In 2001 and 2002 I wrote a monthly “column” called <TFM>*. My goal was to explore issues in web design, specifically usability.
Even back then, some of my friends (and students) wondered if I had ever met a Web site that I liked. (I still get this question!) Unfortunately, even in 2008, finding examples to illustrate poor interface design and limited usability is much easier than finding exemplary sites.
From the original statement of purpose:
<TFM> explores anything that affects how a Web site (or software or appliance) communicates with its readers/visitors. Emphasis is on usability and accessibility and may include site reviews, book reviews and technology reviews. The point of view is not “how did they do that?” but “WHY did they do that?”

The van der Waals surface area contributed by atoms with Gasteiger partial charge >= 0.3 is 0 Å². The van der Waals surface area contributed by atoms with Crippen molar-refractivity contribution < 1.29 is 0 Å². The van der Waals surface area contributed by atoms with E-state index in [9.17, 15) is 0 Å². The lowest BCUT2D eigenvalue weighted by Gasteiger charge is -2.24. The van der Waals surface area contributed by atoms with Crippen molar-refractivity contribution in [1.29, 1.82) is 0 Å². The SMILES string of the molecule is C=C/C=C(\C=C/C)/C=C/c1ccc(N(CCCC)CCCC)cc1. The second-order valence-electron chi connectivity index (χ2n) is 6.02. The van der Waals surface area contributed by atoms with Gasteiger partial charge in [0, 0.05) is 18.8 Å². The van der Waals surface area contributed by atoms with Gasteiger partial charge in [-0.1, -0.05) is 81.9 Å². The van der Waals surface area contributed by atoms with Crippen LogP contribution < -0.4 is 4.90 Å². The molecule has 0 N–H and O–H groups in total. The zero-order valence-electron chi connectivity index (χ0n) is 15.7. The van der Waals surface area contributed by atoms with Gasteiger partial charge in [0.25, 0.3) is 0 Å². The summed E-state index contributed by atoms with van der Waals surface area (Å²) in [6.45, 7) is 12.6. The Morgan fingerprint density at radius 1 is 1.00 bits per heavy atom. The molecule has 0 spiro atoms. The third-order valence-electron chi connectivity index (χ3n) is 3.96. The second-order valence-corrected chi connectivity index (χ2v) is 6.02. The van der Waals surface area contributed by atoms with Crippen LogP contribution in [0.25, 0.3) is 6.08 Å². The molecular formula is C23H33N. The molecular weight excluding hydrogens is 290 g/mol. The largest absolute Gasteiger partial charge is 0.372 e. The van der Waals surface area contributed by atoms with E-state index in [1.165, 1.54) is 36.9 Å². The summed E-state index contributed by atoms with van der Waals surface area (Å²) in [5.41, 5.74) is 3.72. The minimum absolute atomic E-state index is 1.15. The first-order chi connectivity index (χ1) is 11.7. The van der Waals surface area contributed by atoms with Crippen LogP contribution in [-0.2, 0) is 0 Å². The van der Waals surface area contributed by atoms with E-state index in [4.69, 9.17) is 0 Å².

As I re-read the columns this weekend, two things struck me: (1) I was using a very “bloggy” voice, even before we had identified such a thing (other than in personal journals) and (2) it’s sad that in 2008 too many of these practices are still inflicting pain on unsuspecting website visitors … and costing companies a lot of money and goodwill in the process.
Technology (Web 2.0) can not replace human-centered design!
I’ve converted six of the original columns and will be featuring them in blog posts throughout the coming days. Then I’ll convert some more! Let me know what you think, won’t you?
One of my goals in republishing these old columns is to kick-start a regular (ok, semi-regular) return to public website analysis. I have screenshots up the kazoo … whether I can remember why I took the screenshot, well, that’s another story! But we’ll see. There’s far more material than time. :-/
* a not-so-veiled reference to the geek directive, RTFM